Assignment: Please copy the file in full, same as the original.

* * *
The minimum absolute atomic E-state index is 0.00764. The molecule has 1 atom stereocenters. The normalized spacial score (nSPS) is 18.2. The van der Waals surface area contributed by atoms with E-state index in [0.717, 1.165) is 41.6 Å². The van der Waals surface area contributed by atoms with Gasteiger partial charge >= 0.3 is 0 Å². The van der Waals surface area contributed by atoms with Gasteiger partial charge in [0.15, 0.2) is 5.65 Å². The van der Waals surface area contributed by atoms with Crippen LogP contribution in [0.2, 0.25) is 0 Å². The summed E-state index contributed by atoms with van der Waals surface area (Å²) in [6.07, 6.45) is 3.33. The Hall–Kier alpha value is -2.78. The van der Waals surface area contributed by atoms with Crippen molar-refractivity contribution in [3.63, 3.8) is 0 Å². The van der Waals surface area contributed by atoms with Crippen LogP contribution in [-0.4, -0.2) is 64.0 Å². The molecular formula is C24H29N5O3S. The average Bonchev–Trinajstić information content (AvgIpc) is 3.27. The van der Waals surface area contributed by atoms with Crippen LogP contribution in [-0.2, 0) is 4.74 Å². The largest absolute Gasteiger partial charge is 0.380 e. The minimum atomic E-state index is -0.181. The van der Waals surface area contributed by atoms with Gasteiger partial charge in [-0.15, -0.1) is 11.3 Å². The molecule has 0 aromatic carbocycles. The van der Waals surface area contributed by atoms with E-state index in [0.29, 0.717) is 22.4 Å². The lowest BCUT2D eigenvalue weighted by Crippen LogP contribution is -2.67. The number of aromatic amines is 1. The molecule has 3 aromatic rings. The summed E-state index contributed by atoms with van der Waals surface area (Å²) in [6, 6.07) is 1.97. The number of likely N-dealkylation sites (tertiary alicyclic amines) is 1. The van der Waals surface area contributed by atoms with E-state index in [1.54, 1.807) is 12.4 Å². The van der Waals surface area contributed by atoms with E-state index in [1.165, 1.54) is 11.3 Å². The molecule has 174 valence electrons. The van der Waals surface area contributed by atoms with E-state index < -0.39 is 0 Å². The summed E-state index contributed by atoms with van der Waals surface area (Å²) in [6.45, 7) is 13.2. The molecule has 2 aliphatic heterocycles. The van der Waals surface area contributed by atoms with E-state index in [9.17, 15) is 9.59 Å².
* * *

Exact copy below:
The minimum absolute atomic E-state index is 0.00764. The molecule has 1 atom stereocenters. The normalized spacial score (nSPS) is 18.2. The van der Waals surface area contributed by atoms with E-state index in [0.717, 1.165) is 41.6 Å². The van der Waals surface area contributed by atoms with Gasteiger partial charge >= 0.3 is 0 Å². The van der Waals surface area contributed by atoms with Gasteiger partial charge in [0.15, 0.2) is 5.65 Å². The van der Waals surface area contributed by atoms with Crippen LogP contribution in [0.2, 0.25) is 0 Å². The summed E-state index contributed by atoms with van der Waals surface area (Å²) in [6.07, 6.45) is 3.33. The Hall–Kier alpha value is -2.78. The van der Waals surface area contributed by atoms with Crippen molar-refractivity contribution in [3.63, 3.8) is 0 Å². The van der Waals surface area contributed by atoms with Crippen LogP contribution in [-0.4, -0.2) is 64.0 Å². The molecular formula is C24H29N5O3S. The average Bonchev–Trinajstić information content (AvgIpc) is 3.27. The van der Waals surface area contributed by atoms with Crippen LogP contribution in [-0.2, 0) is 4.74 Å². The largest absolute Gasteiger partial charge is 0.380 e. The minimum atomic E-state index is -0.181. The van der Waals surface area contributed by atoms with Gasteiger partial charge in [-0.15, -0.1) is 11.3 Å². The molecule has 0 aromatic carbocycles. The van der Waals surface area contributed by atoms with E-state index in [0.29, 0.717) is 22.4 Å². The lowest BCUT2D eigenvalue weighted by Crippen LogP contribution is -2.67. The number of aromatic amines is 1. The molecule has 3 aromatic rings. The summed E-state index contributed by atoms with van der Waals surface area (Å²) in [6, 6.07) is 1.97. The number of likely N-dealkylation sites (tertiary alicyclic amines) is 1. The van der Waals surface area contributed by atoms with E-state index in [1.54, 1.807) is 12.4 Å². The van der Waals surface area contributed by atoms with E-state index in [1.165, 1.54) is 11.3 Å². The molecule has 174 valence electrons. The van der Waals surface area contributed by atoms with E-state index < -0.39 is 0 Å². The summed E-state index contributed by atoms with van der Waals surface area (Å²) in [6.45, 7) is 13.2. The molecule has 2 aliphatic heterocycles. The van der Waals surface area contributed by atoms with E-state index in [9.17, 15) is 9.59 Å².